The president of Nova Scotia's restaurant association expects the province to see hundreds of restaurant closures if COVID-19 cases continue rising and more restrictions are introduced.
"We thought we had the perfect storm, then, of course, there's another day [that] comes along and there's a storm that's even bigger and harder on the restaurant economy," Gordon Stewart said. "I think it's probably the toughest it's been since the beginning of COVID. We have not seen so many problems all at once hit the restaurant sector."
As Omicron cases continue to surge, Stewart told CityNews Halifax many restaurants have been forced to shut down and lose revenue.
He said the loss of revenue in December 2021 was "enormous" for restaurants and likely in the "mega-millions of dollars."
That revenue was meant to help restaurants stay afloat in the first few months of 2022 as business traditionally drops after the holidays.
Moreover, an existing staffing shortage — along with some staff having to take time off work due to potentially contracting Omicron — has been difficult for restaurants.
However, he said the biggest issue has been the repercussions of the government cutting dine-in capacity limits amid rising case numbers.
"It just stopped the consumer marketplace; it's dead in some areas of the province," he said. "Halifax would be a good example where [it's] extremely slow — we've never seen it so slow, ever.
"This hill is a very steep hill for restaurants to climb, and we suspect we'll lose hundreds of restaurants across Nova Scotia."
He said smaller restaurants, such as mom-and-pop shops in smaller neighbourhoods, have a higher chance of surviving the impacts.
However, he added that restaurants in cities that are locked into long-term leases with high costs of rent are probably in trouble as landlords likely won't reduce their rent.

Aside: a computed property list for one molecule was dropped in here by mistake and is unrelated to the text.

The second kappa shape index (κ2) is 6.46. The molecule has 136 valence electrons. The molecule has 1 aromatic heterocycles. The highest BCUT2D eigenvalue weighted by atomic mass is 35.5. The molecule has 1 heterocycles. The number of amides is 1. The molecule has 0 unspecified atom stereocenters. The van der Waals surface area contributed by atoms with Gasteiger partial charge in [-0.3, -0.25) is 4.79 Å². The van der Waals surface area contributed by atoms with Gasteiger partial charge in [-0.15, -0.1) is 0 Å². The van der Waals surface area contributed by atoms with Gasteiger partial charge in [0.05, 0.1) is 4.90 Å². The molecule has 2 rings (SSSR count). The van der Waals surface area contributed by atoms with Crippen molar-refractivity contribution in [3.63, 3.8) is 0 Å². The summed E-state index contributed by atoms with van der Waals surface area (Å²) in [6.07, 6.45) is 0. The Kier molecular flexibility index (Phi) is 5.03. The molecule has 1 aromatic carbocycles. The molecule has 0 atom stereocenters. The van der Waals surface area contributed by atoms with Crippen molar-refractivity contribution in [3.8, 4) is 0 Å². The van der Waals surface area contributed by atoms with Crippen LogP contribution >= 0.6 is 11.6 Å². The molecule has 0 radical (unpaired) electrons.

"It's going to change drastically," he said. "All you have to do is look [at] what's happened to the airline industry. Flights are dropping like dead flies. It's such a dramatic change. Our whole industry — the restaurant, food and beverage sector — will change dramatically, and I mean dramatically, over the next couple of years."
Some local restaurants have already closed up following an increase in COVID-19 cases.
In December, Robie Street's The Coastal Cafe shut down after more than 14 years of business.
While Stewart said he realizes Nova Scotia has seen more than 170 new businesses open in 2021, he said he believes a lot of new business owners don't realize the difficulty of running a business.
On Dec. 17, the province announced a new Sector Impact Support Program that offered businesses impacted by rising COVID-19 cases a one-time grant of up to $7,500.
Stewart said it was a nice response after many businesses asked for support, but that it's not a long-term solution.
"It's not enough to keep them going," he said. "You can only float for so long. At some point, you've got to be able to swim or get on dry land, and that kind of piece of real estate is a long way away. We're looking now at two-and-a-half to three years for some type of normal recovery.
"That's if everything goes well."
Now, Stewart said a lot of the challenge lies in recovery but also in tweaking business operations. That includes changing aspects such as menu sizes, frequency of ordering inventory and managing staff.
"Restaurants have been virtually brutalized," he said. "Many sectors have been hurt, but the restaurant sector has been brutalized — it just takes one hit after another."